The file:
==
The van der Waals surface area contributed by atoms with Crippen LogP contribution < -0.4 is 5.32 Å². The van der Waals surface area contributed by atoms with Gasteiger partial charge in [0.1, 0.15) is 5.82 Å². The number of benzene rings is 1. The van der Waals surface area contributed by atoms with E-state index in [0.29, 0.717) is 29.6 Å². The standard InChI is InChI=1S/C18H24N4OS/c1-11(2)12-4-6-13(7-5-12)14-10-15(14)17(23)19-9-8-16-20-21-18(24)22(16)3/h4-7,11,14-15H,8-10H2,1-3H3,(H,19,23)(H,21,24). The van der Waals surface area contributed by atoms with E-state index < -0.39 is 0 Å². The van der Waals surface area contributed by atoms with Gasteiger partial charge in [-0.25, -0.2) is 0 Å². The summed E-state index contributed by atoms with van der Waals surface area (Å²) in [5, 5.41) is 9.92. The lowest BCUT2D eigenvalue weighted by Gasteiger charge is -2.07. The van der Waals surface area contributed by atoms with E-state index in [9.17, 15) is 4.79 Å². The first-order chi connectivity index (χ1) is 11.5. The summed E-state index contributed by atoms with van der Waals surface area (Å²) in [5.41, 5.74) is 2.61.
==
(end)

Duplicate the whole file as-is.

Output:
The van der Waals surface area contributed by atoms with Crippen LogP contribution < -0.4 is 5.32 Å². The van der Waals surface area contributed by atoms with Gasteiger partial charge in [0.1, 0.15) is 5.82 Å². The number of benzene rings is 1. The van der Waals surface area contributed by atoms with E-state index in [0.29, 0.717) is 29.6 Å². The standard InChI is InChI=1S/C18H24N4OS/c1-11(2)12-4-6-13(7-5-12)14-10-15(14)17(23)19-9-8-16-20-21-18(24)22(16)3/h4-7,11,14-15H,8-10H2,1-3H3,(H,19,23)(H,21,24). The van der Waals surface area contributed by atoms with E-state index < -0.39 is 0 Å². The van der Waals surface area contributed by atoms with Gasteiger partial charge in [-0.25, -0.2) is 0 Å². The summed E-state index contributed by atoms with van der Waals surface area (Å²) in [5, 5.41) is 9.92. The lowest BCUT2D eigenvalue weighted by Gasteiger charge is -2.07. The van der Waals surface area contributed by atoms with E-state index in [9.17, 15) is 4.79 Å². The first-order chi connectivity index (χ1) is 11.5. The summed E-state index contributed by atoms with van der Waals surface area (Å²) in [5.41, 5.74) is 2.61.